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Compost & Compost Worm Guide
[vspace height=”10px”]The Garden Tower system is in many ways worm powered. Compost Worms are the vital workforce of the entire system, enabling the Garden Tower to provide for the demands of the high rate of plant production. Compost Worms should be added to the Garden Tower during the set-up process (please see our Set Up videos in the Resources Centre), one week after you have placed your first kitchen scraps in the compost tube. It is important that your food scraps have started to decompose before introducing compost worms to the system. Alternatively, you can pre-decompose your scraps in a separate tub before adding into your Tower. Remember worms don’t eat scraps, they eat the microbes that eat the scraps!
The compost worms that we recommend for the Garden Tower are either :
– Red Wigglers (Eisenia Fetida) or European Nightcrawler (Dendrobaena Veneta). You will find much debate on which is superior in terms of compost producton but both native species are exceptionally good at the rapid processing of dead organic waste into nutrient rich compost.
Because the Garden Tower is a deep vertical system, as an additional workforce we also recommend the addition of a few Lumbricus Terrestris – or common earthworm that you will find when you dig around in the garden. These worms are very good at reprocessing debris, maintaining the aeration and drainage passage ways vital to the health of the beneficial bacteria and microbial population.
– Worms will reproduce quickly in the system, so a small amount is often all that is required (we recommend that you start off with around 250g of either compost worm species.
– In many climates, compost worms can even over-winter without additional protection in a Garden Tower.
We recommend buying your compost worms direct from our website (which are despatched directly from a worm farm). The farm will ship worms direct to your door usually next day so your worms will arrive fresh and healthy.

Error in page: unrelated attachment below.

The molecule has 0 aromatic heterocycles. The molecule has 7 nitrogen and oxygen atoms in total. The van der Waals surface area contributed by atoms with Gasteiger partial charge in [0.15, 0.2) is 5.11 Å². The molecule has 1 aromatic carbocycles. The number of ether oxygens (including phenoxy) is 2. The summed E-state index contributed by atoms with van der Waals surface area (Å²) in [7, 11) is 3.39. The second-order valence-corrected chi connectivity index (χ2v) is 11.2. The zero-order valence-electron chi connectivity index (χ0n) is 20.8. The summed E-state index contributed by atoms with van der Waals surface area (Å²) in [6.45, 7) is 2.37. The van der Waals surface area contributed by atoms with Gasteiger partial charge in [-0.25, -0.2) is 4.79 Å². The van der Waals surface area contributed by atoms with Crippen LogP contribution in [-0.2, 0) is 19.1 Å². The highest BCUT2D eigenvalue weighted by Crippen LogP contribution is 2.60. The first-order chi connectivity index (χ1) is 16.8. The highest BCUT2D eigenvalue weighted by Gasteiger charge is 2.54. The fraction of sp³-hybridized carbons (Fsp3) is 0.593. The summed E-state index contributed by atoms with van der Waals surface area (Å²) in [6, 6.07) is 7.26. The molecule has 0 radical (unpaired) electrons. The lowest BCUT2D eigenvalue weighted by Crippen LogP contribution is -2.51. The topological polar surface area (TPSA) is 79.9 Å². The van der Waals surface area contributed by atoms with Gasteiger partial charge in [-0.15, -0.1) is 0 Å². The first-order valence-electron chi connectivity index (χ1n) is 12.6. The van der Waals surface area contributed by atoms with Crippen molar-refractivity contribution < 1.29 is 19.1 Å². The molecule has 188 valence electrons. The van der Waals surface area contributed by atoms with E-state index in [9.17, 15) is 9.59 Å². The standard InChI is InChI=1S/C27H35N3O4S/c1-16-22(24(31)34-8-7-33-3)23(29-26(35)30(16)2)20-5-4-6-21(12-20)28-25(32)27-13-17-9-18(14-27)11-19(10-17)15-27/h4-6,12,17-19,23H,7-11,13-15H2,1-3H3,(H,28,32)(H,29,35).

Vermicompost – The contents of the compost column. It may include unprocessed food scraps.
Castings – Worm castings are basically worm poop and known also as “finished Compost”. They may be used as a soil amendment in amounts of 10-20% of a given soil composition
Browns – Well dried Leaves & grasses, shredded brown cardboard paper. This serves as bedding but also becomes a food source as it gradually breaks down. Bedding is just another name for Browns
Greens – Fresh Veggie scraps suitable for composting
Feeding your worms
- Feed the compost worms a generous handful or two of food every couple of days and provide plenty of browns for bedding.
- The #1 cause of death to worms by most beginners is OVERFEEDING! This causes excess moisture/water. The worms can’t keep up with the food supply. This causes the food to turn sour, nasty smell, and blocks oxygen from penetrating the compost.
- Do not over stuff the compost column as good air circulation is important.
TIP: Overfeeding invites unwanted pests into your worm bin
- Generally, the worm bin should always get enough moisture from the food you put in and there is no need to ever water directly into the compost column
- The column can be slightly wetter or slightly dryer. Towers are very forgiving in their composting but there are certain limits
TIP: You may not see worms and this is O.K. worms are very good at hiding. They will move out of a compost column if they do not like the conditions, but they will move back in as soon as a balance is re-established.
Compost performance will vary by temperature. Compost worms will love your indoor Garden Tower habitat; however, their activity is directly related to temperature. Only add kitchen scraps as more space is generated within the composting column.
Certain things will be difficult for the compost worms to eat and should be avoided. These include avocado pits, corn cobs, etc. The smaller the scraps that you use, the faster the worms will make vermicompost.
TIP: DO NOT PUT ANY MEATS, FATS, DAIRY PRODUCTS, STRING, HAIR, CITRUS FRUITS OR PAPAYA SEEDS (contains enzymes that may harm your worms) INTO THE COMPOST COLUMN.